Shaddix said to get the Makers’ Third Street location going he had to go through the longer conditional-use permit process for each of its businesses, whereas if the proposed legislation passed they would be covered under the speedier flexible retail provisions.
Shaddix estimated that only about a tenth of the storefronts in the Third Street commercial corridor are vacant, compared to more than a quarter before the pandemic. Voters passed a commercial vacancy tax on landlords in November that is currently being challenged in the courts.
The city estimates that since Prop. H took effect in January 2021, 3,520 projects have benefited, allowing more commercial projects to be processed more quickly.
The city opened its permit center with limited construction service in August 2020, with business and special events services available as of July 2021. Ten city departments are located there, with city staff available to assist people and businesses.
As it stands, most flexible retail isn’t allowed in most parts of the city, according to Marianne Mazzucco Thompson of the San Francisco Office of Small Business.
That includes the stretch of Union Street where Teddy Kramer is planning to open his community space and shop, Neon, this year. Kramer said he has benefited from the city’s First Year Free program, which he estimates will have saved him between $10,000 to $20,000 in permitting fees. And if the citywide flexible business provisions pass, it would make it easier for Kramer to evolve his neighborhood hub space, which he described as a “mom-andpop FedEx/Kinkos” and workspace that gives away coffee since he doesn’t have a permit to sell it.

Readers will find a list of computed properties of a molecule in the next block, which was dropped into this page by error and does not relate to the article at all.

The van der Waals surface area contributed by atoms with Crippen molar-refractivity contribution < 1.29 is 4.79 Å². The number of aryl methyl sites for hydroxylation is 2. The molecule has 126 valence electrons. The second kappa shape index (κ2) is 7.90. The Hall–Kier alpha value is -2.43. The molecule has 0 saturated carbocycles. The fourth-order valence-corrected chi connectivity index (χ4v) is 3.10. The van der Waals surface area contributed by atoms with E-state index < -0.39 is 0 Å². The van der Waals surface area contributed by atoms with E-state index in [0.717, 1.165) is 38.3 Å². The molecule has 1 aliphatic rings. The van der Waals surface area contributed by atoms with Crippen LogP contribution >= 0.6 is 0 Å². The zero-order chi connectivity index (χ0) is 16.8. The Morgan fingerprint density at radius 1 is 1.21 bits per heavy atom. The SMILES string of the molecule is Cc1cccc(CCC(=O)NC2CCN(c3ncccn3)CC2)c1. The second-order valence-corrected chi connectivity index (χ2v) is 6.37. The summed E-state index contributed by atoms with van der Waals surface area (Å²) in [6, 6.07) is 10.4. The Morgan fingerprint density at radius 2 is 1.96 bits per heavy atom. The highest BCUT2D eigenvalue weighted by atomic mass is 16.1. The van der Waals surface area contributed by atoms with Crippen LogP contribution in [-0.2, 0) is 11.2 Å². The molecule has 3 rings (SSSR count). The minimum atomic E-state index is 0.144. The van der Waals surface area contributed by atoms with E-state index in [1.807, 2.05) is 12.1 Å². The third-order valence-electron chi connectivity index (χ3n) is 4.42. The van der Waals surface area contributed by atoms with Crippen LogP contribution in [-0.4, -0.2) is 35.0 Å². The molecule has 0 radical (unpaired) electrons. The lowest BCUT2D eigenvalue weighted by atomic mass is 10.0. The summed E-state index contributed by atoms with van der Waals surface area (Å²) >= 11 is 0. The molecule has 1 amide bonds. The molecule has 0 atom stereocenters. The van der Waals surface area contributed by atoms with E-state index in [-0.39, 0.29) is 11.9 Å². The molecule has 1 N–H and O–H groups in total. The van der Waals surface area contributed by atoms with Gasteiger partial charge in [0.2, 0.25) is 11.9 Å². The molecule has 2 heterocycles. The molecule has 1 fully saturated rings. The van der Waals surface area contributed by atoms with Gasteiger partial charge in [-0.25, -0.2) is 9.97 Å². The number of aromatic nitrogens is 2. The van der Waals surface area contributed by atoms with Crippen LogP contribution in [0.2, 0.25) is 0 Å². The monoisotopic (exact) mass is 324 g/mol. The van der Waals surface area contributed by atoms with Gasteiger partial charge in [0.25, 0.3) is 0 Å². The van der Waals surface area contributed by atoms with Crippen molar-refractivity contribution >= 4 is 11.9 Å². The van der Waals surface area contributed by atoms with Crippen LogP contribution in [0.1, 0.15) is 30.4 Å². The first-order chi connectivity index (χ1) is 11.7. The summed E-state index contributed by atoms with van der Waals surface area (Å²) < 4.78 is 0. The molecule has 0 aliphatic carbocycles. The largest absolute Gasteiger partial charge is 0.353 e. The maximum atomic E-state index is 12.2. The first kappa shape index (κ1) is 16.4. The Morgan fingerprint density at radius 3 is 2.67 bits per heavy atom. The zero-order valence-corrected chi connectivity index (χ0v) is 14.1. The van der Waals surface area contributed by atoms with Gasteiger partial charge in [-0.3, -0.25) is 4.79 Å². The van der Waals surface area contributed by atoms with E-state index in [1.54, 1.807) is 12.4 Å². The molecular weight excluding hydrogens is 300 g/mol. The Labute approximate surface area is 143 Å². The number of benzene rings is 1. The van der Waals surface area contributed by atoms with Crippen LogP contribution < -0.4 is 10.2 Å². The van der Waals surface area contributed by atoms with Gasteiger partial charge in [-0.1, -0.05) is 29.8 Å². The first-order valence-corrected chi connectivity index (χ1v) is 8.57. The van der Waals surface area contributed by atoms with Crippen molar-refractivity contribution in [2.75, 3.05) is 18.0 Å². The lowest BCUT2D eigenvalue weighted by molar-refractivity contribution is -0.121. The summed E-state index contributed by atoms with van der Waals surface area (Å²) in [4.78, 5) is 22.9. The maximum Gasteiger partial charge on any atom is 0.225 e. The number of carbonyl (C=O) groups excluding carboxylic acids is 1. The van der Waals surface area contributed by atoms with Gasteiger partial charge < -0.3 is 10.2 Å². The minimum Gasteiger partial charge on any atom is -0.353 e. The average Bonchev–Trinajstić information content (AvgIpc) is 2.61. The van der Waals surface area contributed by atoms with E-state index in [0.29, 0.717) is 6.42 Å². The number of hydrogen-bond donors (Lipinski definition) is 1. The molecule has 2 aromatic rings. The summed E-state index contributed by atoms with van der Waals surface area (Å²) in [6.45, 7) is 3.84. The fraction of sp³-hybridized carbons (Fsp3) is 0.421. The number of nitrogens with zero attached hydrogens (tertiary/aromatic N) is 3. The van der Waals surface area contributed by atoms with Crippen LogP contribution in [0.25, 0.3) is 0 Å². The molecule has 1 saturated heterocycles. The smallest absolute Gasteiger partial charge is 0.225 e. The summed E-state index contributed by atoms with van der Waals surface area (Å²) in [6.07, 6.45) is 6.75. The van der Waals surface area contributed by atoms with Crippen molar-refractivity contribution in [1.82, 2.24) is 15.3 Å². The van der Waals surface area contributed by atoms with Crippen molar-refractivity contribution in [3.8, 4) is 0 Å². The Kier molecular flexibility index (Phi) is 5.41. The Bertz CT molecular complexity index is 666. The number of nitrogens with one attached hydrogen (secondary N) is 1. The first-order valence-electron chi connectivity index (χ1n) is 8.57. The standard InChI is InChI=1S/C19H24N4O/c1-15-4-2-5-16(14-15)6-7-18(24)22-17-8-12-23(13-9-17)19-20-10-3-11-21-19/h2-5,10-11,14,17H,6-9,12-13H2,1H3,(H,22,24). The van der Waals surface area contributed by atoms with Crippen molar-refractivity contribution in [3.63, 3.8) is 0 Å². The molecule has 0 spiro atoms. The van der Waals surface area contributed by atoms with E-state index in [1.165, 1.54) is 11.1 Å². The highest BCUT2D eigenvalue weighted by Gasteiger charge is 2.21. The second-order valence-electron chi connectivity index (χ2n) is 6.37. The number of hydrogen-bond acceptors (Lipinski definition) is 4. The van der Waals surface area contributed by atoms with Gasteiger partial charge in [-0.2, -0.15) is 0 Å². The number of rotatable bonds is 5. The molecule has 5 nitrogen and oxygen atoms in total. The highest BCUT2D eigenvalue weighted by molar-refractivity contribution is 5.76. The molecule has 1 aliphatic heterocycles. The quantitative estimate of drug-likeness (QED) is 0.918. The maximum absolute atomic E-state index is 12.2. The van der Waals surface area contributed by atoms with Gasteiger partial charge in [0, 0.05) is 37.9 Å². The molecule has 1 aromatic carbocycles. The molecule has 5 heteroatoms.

If the legislation is adopted, commercial corridors across the city, including West Portal, Lower Polk, Upper Market, Glen Park and many others, would be allowed to host those spaces without going through the conditional-use permit process.
The changes would also open some commercial corridors to professional services, like an accountant or insurance broker’s office, that currently are not allowed in ground-level retail spaces.
And for neighborhoods like the Haight-Ashbury and parts of the Mission and the Bayview where there are caps on how many bars and restaurants are allowed, supervisors would be encouraged to re-evaluate those rules.
“That’s a program that needs to be expanded upon,” said Kristin Houk, who owns All Good Pizza as well as Tato and Cafe Alma in and around the Bayview’s Third Street corridor. “It gives the restaurants and the Bayview the opportunity they need.”
Sunny Powers, who owns the Love on Haight artists collective selling art, clothes and other goods, said that as a resident and a business owner in the Upper Haight she wants to see the cap on restaurants allowed in the area lifted.
Current city law states, “A concentration of alcoholic beverage establishments in a neighborhood disrupts the desired mix of land uses that contribute to a livable neighborhood and discourages more desirable and needed commercial uses in the area.”
“More businesses open means more lights, more activity,” Powers said, adding that it could also help with foot traffic for her business and others. “We have a point that we die off in the day,” usually around 6 p.m., she added.